A positron emission tomography (PET) brain scan is a test used by medical professionals to take pictures of your brain. It's natural to feel slightly apprehensive about this test, but it's actually a relatively simple process. A radioactive substance is injected into the body and then you wait a while for it to be absorbed. Next you lie down on a table that slides into the imaging scanner and stay still while it records images of the brain; the radioactive substance highlights areas where there is metabolic activity. The images that result can help with diagnosis and evaluation of a variety of conditions including brain cancer.
When the PET brain scan is scheduled, your doctor will give you pretest instructions to follow. These include not eating or drinking anything but water for four to six hours before the scan, and no caffeine for at least 12 hours prior. It's important to tell the doctor about your medical history because some prescriptions may interfere with the scan. You may also want to leave any jewelry or metal objects at home since they will need to be removed during the test. It's a good idea to bring a book or other activity for the time you will spend waiting.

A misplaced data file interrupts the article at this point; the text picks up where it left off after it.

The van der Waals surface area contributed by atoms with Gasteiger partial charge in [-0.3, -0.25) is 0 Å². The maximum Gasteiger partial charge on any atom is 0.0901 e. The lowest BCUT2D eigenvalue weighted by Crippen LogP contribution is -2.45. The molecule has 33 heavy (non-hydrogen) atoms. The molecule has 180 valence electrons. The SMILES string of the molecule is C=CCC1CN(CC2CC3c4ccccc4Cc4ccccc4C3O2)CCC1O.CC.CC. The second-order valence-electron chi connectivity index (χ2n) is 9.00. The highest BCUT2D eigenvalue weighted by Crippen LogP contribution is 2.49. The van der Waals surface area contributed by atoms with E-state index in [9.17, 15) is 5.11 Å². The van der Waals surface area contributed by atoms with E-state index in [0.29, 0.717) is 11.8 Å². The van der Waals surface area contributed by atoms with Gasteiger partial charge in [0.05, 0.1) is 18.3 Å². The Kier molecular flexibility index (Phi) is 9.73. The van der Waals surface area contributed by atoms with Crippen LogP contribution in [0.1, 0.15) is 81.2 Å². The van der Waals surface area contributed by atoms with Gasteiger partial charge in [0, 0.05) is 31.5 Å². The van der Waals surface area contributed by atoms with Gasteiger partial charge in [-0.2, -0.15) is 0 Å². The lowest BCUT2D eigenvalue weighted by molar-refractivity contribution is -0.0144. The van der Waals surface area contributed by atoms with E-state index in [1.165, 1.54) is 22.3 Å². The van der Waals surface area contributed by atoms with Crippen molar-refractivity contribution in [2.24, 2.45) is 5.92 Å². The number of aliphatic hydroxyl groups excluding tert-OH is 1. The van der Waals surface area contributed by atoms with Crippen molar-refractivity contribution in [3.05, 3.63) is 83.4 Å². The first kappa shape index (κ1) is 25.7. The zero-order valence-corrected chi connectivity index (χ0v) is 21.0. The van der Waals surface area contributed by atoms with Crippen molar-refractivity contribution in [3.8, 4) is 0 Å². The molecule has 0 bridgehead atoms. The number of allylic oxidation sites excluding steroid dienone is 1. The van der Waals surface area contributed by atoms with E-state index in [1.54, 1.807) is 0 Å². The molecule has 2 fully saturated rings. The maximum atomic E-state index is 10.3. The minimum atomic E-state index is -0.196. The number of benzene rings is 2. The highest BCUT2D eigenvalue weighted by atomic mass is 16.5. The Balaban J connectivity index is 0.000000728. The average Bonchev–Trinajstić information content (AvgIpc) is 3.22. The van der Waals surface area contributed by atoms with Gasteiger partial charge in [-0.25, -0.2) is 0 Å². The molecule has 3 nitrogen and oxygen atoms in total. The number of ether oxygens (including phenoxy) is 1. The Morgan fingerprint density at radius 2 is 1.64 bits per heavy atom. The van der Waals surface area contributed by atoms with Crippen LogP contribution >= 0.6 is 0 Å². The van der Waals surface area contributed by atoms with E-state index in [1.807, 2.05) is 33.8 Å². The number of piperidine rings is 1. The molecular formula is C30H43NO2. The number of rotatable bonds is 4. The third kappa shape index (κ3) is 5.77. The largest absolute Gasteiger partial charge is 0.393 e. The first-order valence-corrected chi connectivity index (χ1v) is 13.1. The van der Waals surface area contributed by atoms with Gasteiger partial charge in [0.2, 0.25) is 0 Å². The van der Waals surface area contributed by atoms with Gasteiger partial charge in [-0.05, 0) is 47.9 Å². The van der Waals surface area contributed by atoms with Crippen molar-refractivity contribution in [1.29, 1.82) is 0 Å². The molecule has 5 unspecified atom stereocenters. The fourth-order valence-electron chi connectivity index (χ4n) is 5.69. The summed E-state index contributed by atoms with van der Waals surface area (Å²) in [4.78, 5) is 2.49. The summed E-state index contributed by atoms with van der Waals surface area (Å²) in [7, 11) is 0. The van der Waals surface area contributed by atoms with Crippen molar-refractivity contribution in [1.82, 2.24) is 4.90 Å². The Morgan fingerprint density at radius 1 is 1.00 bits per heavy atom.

When you arrive for the PET brain scan, a small amount of radioactive material will be injected into the body usually through an intravenous line. The radioactive material is attached to a substance that the brain uses during metabolic processes, most often glucose. The resulting compound is called a radionuclide. You will probably feel the needle from the radionuclide injection; this is often the most uncomfortable part of the test.
The next step in a PET brain scan is waiting approximately one hour for the radionuclide to be absorbed and reach the brain. Usually there is a quiet area available where you can relax. You will be instructed to remove any jewelry or metal items and lie down on a table that slides into the PET scanning machine shaped like a round tunnel. It's important to lie still while the scanner records images; the length of the scan can last from 30 minutes to two hours. You won't feel the scanning process, although some people do complain of discomfort from the close quarters.
The PET brain scan results are a series of images of the brain. Areas where there is additional or unusual metabolic activity will be highlighted on the image results due to the presence of higher concentrations of the radioactive material. This can help doctors diagnose and evaluate a number of conditions including the extent of tumor growth associated with brain cancer or other brain disorders like Alzheimer's disease.